Before the rest of the project, for English, the assignment was to write a short story. I wrote mine about a loser who failed to grow up with the rest of the world, being left alone in isolation as all his friends were long gone and had moved on with their lives. It’s just a slight fear that I’m sure everyone has- being left alone as the one person who can’t figure out how to do something. This story is essentially an extreme version of that.In Digital Media, we converted those words into a spoken audio file and added a few sounds in the background. This experience is similar to that of an audio book, and blends both the experiences of movies and books. While having an auditory channel to provide some emotion and drag you in slightly, there are still no visuals and you still have a completely blank slate visually, leaving it still up to your imagination.LIFE AFTER DEATH:There was nothing special about the day. It was a crisp, December afternoon in the suburbs. The sky was a pale blue sheet, hazy with lazy clouds not big enough to warrant shade, nor small enough to fade away. A rather depressing and mindless chill carried in the waking breeze, blowing the sound of a car ignition mixed in dead dusty leaves across the way. Scratching his beard slowly yet anxiously, Ryan stepped out of his house and winced in the eyes of the sunbeams.With his mouth half open and his dead, glassy eyes holding an artificial and lifeless stare, Ryan stumbled forward into the street. The leaves crunched beneath his feet and the gravel remained stationary as his feet seemed to glide over the top. To his right, the blinds were locked shut showing no signs of parting. To his left, he could see a family watching a soccer game on the television and happily cheering, their voices silenced by the window separating the lively and the lifeless.Ryan’s eyes were so dry and dull he couldn’t produce the tears he felt needed to come out. His nose was slightly running in the cool air, his hair overgrown and messy. His muck colored hoodie was laced with small scratches of green. What was once a stylistic statement and a symbol of mindlessly happy youth had been contaminated by the years. The black pants he wore were torn at the knees, coated with dust, and rumpled with age.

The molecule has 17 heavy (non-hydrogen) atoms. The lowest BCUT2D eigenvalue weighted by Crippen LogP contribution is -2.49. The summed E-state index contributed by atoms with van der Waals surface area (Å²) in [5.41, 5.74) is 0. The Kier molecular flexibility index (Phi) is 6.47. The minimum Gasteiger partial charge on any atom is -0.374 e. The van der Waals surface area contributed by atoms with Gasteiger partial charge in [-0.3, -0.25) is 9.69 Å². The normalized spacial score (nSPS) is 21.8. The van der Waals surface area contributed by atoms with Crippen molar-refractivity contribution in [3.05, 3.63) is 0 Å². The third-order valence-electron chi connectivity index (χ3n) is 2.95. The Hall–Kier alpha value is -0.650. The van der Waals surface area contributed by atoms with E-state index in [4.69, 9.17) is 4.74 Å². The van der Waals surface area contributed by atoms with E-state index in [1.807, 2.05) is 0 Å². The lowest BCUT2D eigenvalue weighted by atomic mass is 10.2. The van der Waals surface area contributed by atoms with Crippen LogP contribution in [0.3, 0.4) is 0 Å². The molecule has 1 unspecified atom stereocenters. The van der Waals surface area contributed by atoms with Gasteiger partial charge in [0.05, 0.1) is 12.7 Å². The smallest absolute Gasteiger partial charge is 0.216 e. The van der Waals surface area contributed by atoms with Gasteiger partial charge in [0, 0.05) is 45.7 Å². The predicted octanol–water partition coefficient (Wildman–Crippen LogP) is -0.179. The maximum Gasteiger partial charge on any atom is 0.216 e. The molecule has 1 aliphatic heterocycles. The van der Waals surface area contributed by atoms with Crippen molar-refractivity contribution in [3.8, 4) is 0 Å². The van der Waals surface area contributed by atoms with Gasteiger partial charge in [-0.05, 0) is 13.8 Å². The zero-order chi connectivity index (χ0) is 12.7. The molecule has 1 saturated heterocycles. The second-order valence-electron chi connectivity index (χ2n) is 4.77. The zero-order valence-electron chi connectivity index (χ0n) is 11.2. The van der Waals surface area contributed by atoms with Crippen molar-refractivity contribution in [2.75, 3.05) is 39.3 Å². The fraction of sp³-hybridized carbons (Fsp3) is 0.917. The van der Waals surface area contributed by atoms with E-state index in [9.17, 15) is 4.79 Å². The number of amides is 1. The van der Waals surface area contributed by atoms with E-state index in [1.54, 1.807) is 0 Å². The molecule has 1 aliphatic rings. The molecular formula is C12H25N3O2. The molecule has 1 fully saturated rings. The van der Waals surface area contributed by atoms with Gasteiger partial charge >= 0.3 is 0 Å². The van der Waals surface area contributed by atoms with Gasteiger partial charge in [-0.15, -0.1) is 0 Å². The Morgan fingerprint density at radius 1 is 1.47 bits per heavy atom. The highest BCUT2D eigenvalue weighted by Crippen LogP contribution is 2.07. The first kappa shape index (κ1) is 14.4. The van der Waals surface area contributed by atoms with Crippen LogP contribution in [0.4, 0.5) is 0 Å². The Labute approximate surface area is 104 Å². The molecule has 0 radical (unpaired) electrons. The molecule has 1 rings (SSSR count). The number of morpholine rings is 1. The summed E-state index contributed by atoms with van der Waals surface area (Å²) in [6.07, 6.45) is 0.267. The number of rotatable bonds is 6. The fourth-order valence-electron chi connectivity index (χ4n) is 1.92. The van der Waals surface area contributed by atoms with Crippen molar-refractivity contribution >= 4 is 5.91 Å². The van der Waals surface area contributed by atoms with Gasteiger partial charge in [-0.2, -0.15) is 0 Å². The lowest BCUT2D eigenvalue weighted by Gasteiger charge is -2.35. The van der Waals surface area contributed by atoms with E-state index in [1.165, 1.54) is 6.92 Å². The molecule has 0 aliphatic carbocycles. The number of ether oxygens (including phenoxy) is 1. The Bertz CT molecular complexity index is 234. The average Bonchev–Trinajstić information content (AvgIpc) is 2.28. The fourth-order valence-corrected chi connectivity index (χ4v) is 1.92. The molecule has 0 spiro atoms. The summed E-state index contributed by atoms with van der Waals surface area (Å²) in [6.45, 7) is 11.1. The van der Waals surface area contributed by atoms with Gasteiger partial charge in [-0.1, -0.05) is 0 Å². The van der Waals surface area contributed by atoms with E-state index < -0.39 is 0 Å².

He continued his staggered gait down the road, eventually arriving at the downtown train station. As a few commuters bustled around, Ryan walked up to the platform and stood by the edge, looking down to the west. A small torch burned just down the rails, its warning cry bellowing through the air back to him. As it grew closer, the light reflected in his glassy, crystalized flattened eyeballs. He stood by that yellow line as the beast crawled in, and crawled back out just a minute later to the east. His eyes stayed locked on the back window until it was out of sight.
Ryan sat on a bench as ghosts danced around him. He saw them laughing,; playing, and; screwing around on a careless Thursday afternoon. The whole world was theirs. He could see himself, bouncing around the place gleefully. Down the platform, across the tracks, twisting a flattened penny in his hands. Ryan covered his eyes with his hands, bent down, and blocked out all the sound. All he wanted was for it to be real. But he knew they were nothing but voices inside his head.
When he sat up, he dried his hands on his ripped pants and looked around. There was no laughter. There were no ghosts. Nothing but a solitary commuter sitting on a bench nearby, his expression unreadable. Their eyes locked for a split moment.
Another twenty minutes passed, Ryan staring deep into the eyes of a couple spilled M&Ms rotting and melting in the winter sun. As the final rays of the setting sun were falling behind the hill, Ryan regained his feet and strolled across the rails, hesitantly. He straightened his spine. And he stared off into the sunset, putting one foot in front of the other. And walked away.
He never came back.